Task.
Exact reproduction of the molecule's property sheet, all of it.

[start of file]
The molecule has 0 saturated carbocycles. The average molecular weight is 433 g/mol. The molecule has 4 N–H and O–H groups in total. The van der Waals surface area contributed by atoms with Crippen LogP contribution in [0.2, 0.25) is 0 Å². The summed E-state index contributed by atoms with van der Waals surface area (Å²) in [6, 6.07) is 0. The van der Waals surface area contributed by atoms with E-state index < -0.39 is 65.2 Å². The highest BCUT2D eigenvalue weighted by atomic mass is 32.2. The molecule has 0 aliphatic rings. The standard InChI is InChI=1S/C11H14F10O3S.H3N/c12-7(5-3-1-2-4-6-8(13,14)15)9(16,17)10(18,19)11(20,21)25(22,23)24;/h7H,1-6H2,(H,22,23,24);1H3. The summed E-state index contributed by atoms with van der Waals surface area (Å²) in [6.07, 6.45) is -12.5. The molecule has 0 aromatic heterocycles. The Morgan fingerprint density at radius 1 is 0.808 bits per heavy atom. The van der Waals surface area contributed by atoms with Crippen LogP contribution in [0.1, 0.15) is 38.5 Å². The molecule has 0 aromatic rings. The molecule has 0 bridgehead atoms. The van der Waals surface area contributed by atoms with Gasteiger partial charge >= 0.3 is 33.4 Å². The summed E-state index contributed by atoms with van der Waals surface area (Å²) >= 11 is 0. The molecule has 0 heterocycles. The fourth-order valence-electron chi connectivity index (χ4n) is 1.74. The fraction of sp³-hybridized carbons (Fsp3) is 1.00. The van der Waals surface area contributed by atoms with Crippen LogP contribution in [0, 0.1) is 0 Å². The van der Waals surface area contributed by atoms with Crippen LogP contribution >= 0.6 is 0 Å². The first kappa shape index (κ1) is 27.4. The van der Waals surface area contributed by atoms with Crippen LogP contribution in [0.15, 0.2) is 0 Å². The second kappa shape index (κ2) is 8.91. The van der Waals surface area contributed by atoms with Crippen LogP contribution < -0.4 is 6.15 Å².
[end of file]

The molecule has 0 saturated carbocycles. The average molecular weight is 433 g/mol. The molecule has 4 N–H and O–H groups in total. The van der Waals surface area contributed by atoms with Crippen LogP contribution in [0.2, 0.25) is 0 Å². The summed E-state index contributed by atoms with van der Waals surface area (Å²) in [6, 6.07) is 0. The van der Waals surface area contributed by atoms with E-state index < -0.39 is 65.2 Å². The highest BCUT2D eigenvalue weighted by atomic mass is 32.2. The molecule has 0 aliphatic rings. The standard InChI is InChI=1S/C11H14F10O3S.H3N/c12-7(5-3-1-2-4-6-8(13,14)15)9(16,17)10(18,19)11(20,21)25(22,23)24;/h7H,1-6H2,(H,22,23,24);1H3. The summed E-state index contributed by atoms with van der Waals surface area (Å²) in [6.07, 6.45) is -12.5. The molecule has 0 aromatic heterocycles. The Morgan fingerprint density at radius 1 is 0.808 bits per heavy atom. The van der Waals surface area contributed by atoms with Crippen LogP contribution in [0.1, 0.15) is 38.5 Å². The molecule has 0 aromatic rings. The molecule has 0 bridgehead atoms. The van der Waals surface area contributed by atoms with Gasteiger partial charge >= 0.3 is 33.4 Å². The summed E-state index contributed by atoms with van der Waals surface area (Å²) >= 11 is 0. The molecule has 0 heterocycles. The fourth-order valence-electron chi connectivity index (χ4n) is 1.74. The fraction of sp³-hybridized carbons (Fsp3) is 1.00. The van der Waals surface area contributed by atoms with Crippen LogP contribution in [0, 0.1) is 0 Å². The van der Waals surface area contributed by atoms with Crippen LogP contribution >= 0.6 is 0 Å². The first kappa shape index (κ1) is 27.4. The van der Waals surface area contributed by atoms with Crippen LogP contribution in [0.15, 0.2) is 0 Å². The second kappa shape index (κ2) is 8.91. The van der Waals surface area contributed by atoms with Crippen LogP contribution < -0.4 is 6.15 Å².